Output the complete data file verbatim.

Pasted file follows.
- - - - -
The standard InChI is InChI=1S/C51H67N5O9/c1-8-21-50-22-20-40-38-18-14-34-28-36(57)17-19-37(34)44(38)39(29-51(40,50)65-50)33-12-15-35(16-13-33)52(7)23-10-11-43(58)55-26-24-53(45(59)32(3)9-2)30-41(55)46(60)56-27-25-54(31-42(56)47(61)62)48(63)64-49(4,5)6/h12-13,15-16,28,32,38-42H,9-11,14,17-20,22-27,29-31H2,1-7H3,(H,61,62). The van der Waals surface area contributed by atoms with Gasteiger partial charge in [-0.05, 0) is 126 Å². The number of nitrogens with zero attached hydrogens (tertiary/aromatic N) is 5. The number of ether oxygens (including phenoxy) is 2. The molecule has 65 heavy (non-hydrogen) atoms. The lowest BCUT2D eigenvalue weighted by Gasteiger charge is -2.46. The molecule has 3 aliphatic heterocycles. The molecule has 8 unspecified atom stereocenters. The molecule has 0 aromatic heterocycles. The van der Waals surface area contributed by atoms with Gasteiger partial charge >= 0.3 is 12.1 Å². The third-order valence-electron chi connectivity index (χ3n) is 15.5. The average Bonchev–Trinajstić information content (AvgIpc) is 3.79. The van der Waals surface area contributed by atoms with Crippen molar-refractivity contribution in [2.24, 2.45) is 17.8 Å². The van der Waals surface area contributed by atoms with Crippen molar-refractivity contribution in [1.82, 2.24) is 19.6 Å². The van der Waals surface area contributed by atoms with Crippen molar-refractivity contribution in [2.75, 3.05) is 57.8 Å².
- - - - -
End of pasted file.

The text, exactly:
The standard InChI is InChI=1S/C51H67N5O9/c1-8-21-50-22-20-40-38-18-14-34-28-36(57)17-19-37(34)44(38)39(29-51(40,50)65-50)33-12-15-35(16-13-33)52(7)23-10-11-43(58)55-26-24-53(45(59)32(3)9-2)30-41(55)46(60)56-27-25-54(31-42(56)47(61)62)48(63)64-49(4,5)6/h12-13,15-16,28,32,38-42H,9-11,14,17-20,22-27,29-31H2,1-7H3,(H,61,62). The van der Waals surface area contributed by atoms with Gasteiger partial charge in [-0.05, 0) is 126 Å². The number of nitrogens with zero attached hydrogens (tertiary/aromatic N) is 5. The number of ether oxygens (including phenoxy) is 2. The molecule has 65 heavy (non-hydrogen) atoms. The lowest BCUT2D eigenvalue weighted by Gasteiger charge is -2.46. The molecule has 3 aliphatic heterocycles. The molecule has 8 unspecified atom stereocenters. The molecule has 0 aromatic heterocycles. The van der Waals surface area contributed by atoms with Gasteiger partial charge >= 0.3 is 12.1 Å². The third-order valence-electron chi connectivity index (χ3n) is 15.5. The average Bonchev–Trinajstić information content (AvgIpc) is 3.79. The van der Waals surface area contributed by atoms with Crippen molar-refractivity contribution in [2.24, 2.45) is 17.8 Å². The van der Waals surface area contributed by atoms with Crippen molar-refractivity contribution in [1.82, 2.24) is 19.6 Å². The van der Waals surface area contributed by atoms with Crippen molar-refractivity contribution in [2.75, 3.05) is 57.8 Å².